What could be the reason else why the lords justices should desire but twenty copies of those proclamations, by which the Irish then in arms were declared rebels, with all the promises of goodness to such as returned in due time to their obedience to their sovereign, and all agreeable menaces to the obstinate; as if they were afraid the poor wretches should be too well apprised of their hopes and of their danger; and yet when the king sent them double more than what they desired, the

skeleton of a factious rout in the English parliament could charge their sovereign with that fear, as if he had been unwilling to fix the name of rebels upon those barbarous murderers; doubtless it would be hard to give a satisfactory reason for so base a juggle, unless matters were managed by the lords justices in concert with the rebels of England by that stratagem, to enhance the rebellion, and to render the best of princes odious to his too little considering subjects.

However the lords justices behaved themselves as to the civil concerns, the army under the marquis of Ormond, how inconsiderable soever it was, held the rebels at bay; and when his dear master's interest sunk beneath the amazing success of the English rebels, he, according to those instructions he received from his master, endeavoured a cessation of arms, since a victory over the rebels, without men or money or ammunition, was infeasible; that at least the poor protestants might have some time to breathe, and the return of the Irish to their duty to their prince might at least amuse, and give a check to the progress of the English rebels, and might in some measure have atoned for the innocent blood they had shed.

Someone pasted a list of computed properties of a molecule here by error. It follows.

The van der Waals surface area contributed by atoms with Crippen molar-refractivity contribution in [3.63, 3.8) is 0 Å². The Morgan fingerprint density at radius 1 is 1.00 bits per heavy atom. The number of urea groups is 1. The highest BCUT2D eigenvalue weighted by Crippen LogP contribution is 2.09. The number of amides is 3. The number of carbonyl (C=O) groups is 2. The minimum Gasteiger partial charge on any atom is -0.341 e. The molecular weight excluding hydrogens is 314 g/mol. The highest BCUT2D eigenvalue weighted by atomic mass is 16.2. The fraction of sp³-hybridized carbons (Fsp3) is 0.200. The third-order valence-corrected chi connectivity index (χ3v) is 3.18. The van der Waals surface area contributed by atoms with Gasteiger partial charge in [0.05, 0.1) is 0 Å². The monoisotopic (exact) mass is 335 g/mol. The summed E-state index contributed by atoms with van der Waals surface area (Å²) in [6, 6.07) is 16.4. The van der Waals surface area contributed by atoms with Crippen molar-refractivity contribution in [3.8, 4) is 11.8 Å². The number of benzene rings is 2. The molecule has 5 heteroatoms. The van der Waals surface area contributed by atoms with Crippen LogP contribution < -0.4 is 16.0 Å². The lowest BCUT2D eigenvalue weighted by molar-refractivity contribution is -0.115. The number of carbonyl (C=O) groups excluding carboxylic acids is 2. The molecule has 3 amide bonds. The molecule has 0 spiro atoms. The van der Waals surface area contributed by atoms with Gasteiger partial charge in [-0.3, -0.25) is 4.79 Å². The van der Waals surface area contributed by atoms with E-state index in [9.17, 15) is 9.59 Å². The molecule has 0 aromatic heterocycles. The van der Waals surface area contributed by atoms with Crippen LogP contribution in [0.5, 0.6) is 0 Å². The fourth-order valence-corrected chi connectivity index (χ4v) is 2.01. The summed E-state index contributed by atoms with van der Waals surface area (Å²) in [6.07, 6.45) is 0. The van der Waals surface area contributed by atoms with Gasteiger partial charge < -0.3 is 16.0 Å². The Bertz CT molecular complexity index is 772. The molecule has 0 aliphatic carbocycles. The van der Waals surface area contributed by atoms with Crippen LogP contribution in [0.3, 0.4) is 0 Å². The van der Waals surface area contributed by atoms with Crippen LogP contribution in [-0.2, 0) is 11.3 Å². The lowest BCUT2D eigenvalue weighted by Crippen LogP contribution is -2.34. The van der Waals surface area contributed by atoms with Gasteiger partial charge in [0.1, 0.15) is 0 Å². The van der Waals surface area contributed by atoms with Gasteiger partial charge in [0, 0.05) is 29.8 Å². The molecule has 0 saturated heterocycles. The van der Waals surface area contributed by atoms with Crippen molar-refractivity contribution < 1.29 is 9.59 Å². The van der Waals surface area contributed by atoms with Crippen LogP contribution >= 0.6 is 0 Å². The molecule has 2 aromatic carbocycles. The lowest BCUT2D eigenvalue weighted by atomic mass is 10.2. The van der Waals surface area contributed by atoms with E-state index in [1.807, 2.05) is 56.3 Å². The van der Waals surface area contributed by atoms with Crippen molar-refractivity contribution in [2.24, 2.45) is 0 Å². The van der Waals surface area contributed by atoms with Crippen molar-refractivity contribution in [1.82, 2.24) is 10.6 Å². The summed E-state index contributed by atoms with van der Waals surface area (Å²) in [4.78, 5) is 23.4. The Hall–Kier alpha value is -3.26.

None could apply him to this work with more prudence or industry than the marquis, nor was the state of things at that time capable of any turn more advantageous either to prince or people; but it was an attempt which the devil and wicked men could not think of with patience.

Those who were in the interest of the English rebels fell foul upon this great man, as if he had been one ready to betray the protestant cause to the popish Irish, and were all for carrying on the war, though the lords justices themselves had sufficiently informed them of the impossibility of doing so, in the midst of all the necessities the few troops on foot in Ireland then laboured under; and they were so far from furnishing that little army with what they wanted, that both men, money, and ammunition, pretendedly got together for that important service, were made use of to strengthen and carry on the unnatural rebellion against their lawful sovereign at home; but they were so apprehensive of the marquis's wisdom, valour, and conduct, that they were frequent in their attempts to draw him from his dear master's service, either to their own, or to a quiet retirement to foreign parts. All which attempts proving vain, they endeavoured to